The constituents and mechanisms of generation of  'endothelial cell-colony forming units'

Padfield GJ1, Short A, Mills NL, Samuel K, Turner M, Newby DE, Barclay GR, Tura-Ceide O
Source: Cardiovasc Res
Publication Date: (2013)
Issue: 100(2): 288-96
Research Area:
Basic Research
Cells used in publication:
Endothelial, umbilical vein, human (HUVEC)
Species: human
Tissue Origin: vein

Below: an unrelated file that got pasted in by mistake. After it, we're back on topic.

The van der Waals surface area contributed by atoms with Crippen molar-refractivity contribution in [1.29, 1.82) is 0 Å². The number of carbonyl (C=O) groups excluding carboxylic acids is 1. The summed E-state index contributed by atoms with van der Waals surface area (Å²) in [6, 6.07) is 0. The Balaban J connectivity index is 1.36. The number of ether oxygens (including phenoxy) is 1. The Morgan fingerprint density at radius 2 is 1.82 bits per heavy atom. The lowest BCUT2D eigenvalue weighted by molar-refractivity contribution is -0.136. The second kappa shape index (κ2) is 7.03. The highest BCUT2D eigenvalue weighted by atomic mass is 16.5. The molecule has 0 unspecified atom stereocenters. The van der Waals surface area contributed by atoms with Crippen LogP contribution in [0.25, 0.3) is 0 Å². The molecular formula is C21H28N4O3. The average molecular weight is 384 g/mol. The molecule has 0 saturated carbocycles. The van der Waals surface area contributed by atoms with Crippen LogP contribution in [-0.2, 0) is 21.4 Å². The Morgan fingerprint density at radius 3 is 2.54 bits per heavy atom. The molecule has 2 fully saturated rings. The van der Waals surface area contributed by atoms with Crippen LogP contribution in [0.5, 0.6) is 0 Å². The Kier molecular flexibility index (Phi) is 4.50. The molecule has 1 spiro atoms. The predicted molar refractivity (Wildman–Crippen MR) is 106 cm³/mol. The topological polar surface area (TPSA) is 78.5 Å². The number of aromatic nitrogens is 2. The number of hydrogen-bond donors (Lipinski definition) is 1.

AIMS: The formation of endothelial cell-colony forming units (EC-CFUs) is increased by vascular injury, although their function in vivo is unclear. We, therefore, examined the constituents of EC-CFUs and the mechanisms of their generation. METHODS AND RESULTS: We performed immunohistochemical characterization of EC-CFUs and their mononuclear precursors. Using fluorescent-activated cell sorting, we evaluated the capacity of mononuclear subpopulations to generate EC-CFUs, and monitored their migratory behaviour when co-incubated with EC-CFUs. Time-lapse microscopy was used to observe colony maturation. Cellular proliferation within EC-CFUs was assessed using bromodeoxyuridine (BrdU) and anti-proliferative agents. EC-CFUs exhibited typical endothelial characteristics; however, several endothelial markers were weakly expressed or absent. Macrophage and lymphocyte antigens were intensely expressed. EC-CFUs readily incorporated BrdU, and failed to develop in the presence of anti-proliferative agents (P < 0.01; n = 12). Time-lapse microscopy demonstrated that the characteristic EC-CFU 'spindle cells' are not EC-CFU progeny, but are mononuclear cells migrating towards, and incorporating into colonies. Only CD14(+) monocytes were necessary for EC-CFU formation. CD14 expression was progressively down-regulated during colony maturation (P < 0.001; n = 6). Although unable to generate EC-CFUs directly, CD34(+) cells could differentiate into CD14(+) cells and potentiate EC-CFU formation. CONCLUSIONS: EC-CFUs exhibit endothelial characteristics, but are predominantly CD14(+) derived macrophages and are a potent stimulus for lymphocyte migration. Proliferation is necessary for EC-CFU generation; however, colony growth also occurs as a result of leucocyte migration. Although confirmatory in vivo studies are required, EC-CFU formation likely reflects leucocyte activation as a reparatory response to vascular denudation or tissue ischaemia.